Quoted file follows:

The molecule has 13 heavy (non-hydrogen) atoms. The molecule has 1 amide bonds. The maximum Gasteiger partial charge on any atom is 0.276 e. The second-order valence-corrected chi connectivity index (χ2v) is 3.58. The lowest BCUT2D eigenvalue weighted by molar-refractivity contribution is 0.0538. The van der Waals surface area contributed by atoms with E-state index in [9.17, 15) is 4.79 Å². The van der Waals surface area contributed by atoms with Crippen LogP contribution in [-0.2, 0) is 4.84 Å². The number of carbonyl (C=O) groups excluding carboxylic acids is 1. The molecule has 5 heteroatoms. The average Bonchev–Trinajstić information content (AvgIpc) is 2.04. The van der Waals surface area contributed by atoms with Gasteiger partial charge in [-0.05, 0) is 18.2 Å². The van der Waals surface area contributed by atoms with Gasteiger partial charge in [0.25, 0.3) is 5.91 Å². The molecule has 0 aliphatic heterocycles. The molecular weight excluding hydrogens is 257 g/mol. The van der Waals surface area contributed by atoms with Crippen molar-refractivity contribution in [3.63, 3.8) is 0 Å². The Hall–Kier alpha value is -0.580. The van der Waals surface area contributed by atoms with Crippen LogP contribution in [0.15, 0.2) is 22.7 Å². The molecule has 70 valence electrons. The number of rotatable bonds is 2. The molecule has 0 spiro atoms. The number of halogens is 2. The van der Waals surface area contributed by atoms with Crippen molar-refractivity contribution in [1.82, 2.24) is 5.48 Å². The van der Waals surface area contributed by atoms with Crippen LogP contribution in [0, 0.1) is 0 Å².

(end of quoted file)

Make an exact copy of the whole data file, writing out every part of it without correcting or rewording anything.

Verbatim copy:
The molecule has 13 heavy (non-hydrogen) atoms. The molecule has 1 amide bonds. The maximum Gasteiger partial charge on any atom is 0.276 e. The second-order valence-corrected chi connectivity index (χ2v) is 3.58. The lowest BCUT2D eigenvalue weighted by molar-refractivity contribution is 0.0538. The van der Waals surface area contributed by atoms with E-state index in [9.17, 15) is 4.79 Å². The van der Waals surface area contributed by atoms with Crippen LogP contribution in [-0.2, 0) is 4.84 Å². The number of carbonyl (C=O) groups excluding carboxylic acids is 1. The molecule has 5 heteroatoms. The average Bonchev–Trinajstić information content (AvgIpc) is 2.04. The van der Waals surface area contributed by atoms with Gasteiger partial charge in [-0.05, 0) is 18.2 Å². The van der Waals surface area contributed by atoms with Gasteiger partial charge in [0.25, 0.3) is 5.91 Å². The molecule has 0 aliphatic heterocycles. The molecular weight excluding hydrogens is 257 g/mol. The van der Waals surface area contributed by atoms with Crippen molar-refractivity contribution in [3.63, 3.8) is 0 Å². The Hall–Kier alpha value is -0.580. The van der Waals surface area contributed by atoms with Crippen LogP contribution in [0.15, 0.2) is 22.7 Å². The molecule has 70 valence electrons. The number of rotatable bonds is 2. The molecule has 0 spiro atoms. The number of halogens is 2. The van der Waals surface area contributed by atoms with Crippen molar-refractivity contribution in [1.82, 2.24) is 5.48 Å². The van der Waals surface area contributed by atoms with Crippen LogP contribution in [0, 0.1) is 0 Å².